This evening I took another peak at T Pyx and was surprised to find it looking a bit fainter than it did last night. The lightcurve from the AAVSO suggests that T Pyx may have been slowly fading over the past 3 days or so. It will be interesting to see if this is a short-term dip before brightening to its predicted peak later this month, or if this is the beginning of a fade back to quiescence.

Visual and CCD V lightcurve for T Pyx from the AAVSO LightCurve Generator. Credit: AAVSO.

T Pyx Brightens Again

Last time we talked about the nova T Pyx it was holding steady around magnitude 7.4 and 7.7. Over the past few days T Pyx has resumed brightening and it currently around magnitude 6.7 to 7.0. If it continues to do as it did in 1966, it should brighten to around magnitude 6.3 over the next 3 weeks.

T Pyx Update

I estimated the brightness of T Pyx at magnitude 7.3 during the past 2 evenings. This is a bit on the bright side with most observers placing it between 7.3 and 7.6. T Pyx should continue to slowly brighten for the next few days before entering a phase of more rapid brightening that should ultimately bring it to a peak magnitude of ~6.3.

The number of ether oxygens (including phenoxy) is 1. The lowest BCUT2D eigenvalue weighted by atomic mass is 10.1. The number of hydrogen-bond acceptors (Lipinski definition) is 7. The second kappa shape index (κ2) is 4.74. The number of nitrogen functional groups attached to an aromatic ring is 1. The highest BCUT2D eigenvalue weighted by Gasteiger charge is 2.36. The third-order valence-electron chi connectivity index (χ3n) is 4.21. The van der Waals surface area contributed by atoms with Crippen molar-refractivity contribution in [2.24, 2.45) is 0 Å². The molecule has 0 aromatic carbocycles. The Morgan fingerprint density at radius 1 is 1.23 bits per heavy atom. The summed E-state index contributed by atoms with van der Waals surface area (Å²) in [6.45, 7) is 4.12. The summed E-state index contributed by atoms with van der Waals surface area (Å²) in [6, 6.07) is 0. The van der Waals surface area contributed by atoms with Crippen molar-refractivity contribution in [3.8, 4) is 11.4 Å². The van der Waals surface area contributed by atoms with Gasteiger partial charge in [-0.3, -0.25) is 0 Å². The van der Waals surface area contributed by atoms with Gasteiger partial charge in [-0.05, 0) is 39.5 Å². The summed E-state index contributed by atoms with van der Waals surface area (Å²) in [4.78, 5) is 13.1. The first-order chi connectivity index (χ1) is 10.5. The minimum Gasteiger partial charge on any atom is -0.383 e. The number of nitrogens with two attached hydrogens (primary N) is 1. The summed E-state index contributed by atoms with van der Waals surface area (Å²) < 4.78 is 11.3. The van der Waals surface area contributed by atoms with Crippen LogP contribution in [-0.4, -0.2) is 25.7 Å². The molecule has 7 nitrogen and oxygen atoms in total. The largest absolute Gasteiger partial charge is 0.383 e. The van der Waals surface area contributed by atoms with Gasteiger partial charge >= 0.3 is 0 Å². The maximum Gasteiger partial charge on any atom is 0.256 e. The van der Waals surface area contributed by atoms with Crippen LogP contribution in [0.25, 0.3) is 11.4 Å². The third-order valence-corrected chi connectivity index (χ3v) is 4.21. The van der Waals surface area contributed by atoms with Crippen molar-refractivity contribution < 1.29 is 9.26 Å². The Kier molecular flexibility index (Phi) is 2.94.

Visual magnitude estimates submitted to the AAVSO. My observations are denoted by the blue crosses. Plot produced with the AAVSO Variable Star Plotter. Credit: AAVSO.

T Pyx’s Slow and Steady Brightening

Recurrent nova T Pyxidis continues to slowly brighten in the southern evening sky. The digital camera image below was taken by Bob Lunsford through a Celestron C9.25 schmidt-cassegrain telescope. T Pyx is the bright, slightly bluish star just to the lower right of center.

Image of T Pyx (2011 April 16 UT) and the surrounding star field with a C9.25 telescope and Canon PowerShot S2 camera. T Pyx is the bright bluish star near the center. Credit: Bob Lunsford.

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After rapidly brightening from a faint 15th magnitude to 8th magnitude in only 2 days, T Pyx’s rate of brightening has substantially slowed down. Over the past ~5 nights the nova has only brightened by an additional ~0.5 magnitudes. Last night I used 10×50 binoculars to estimate it at magnitude 7.5.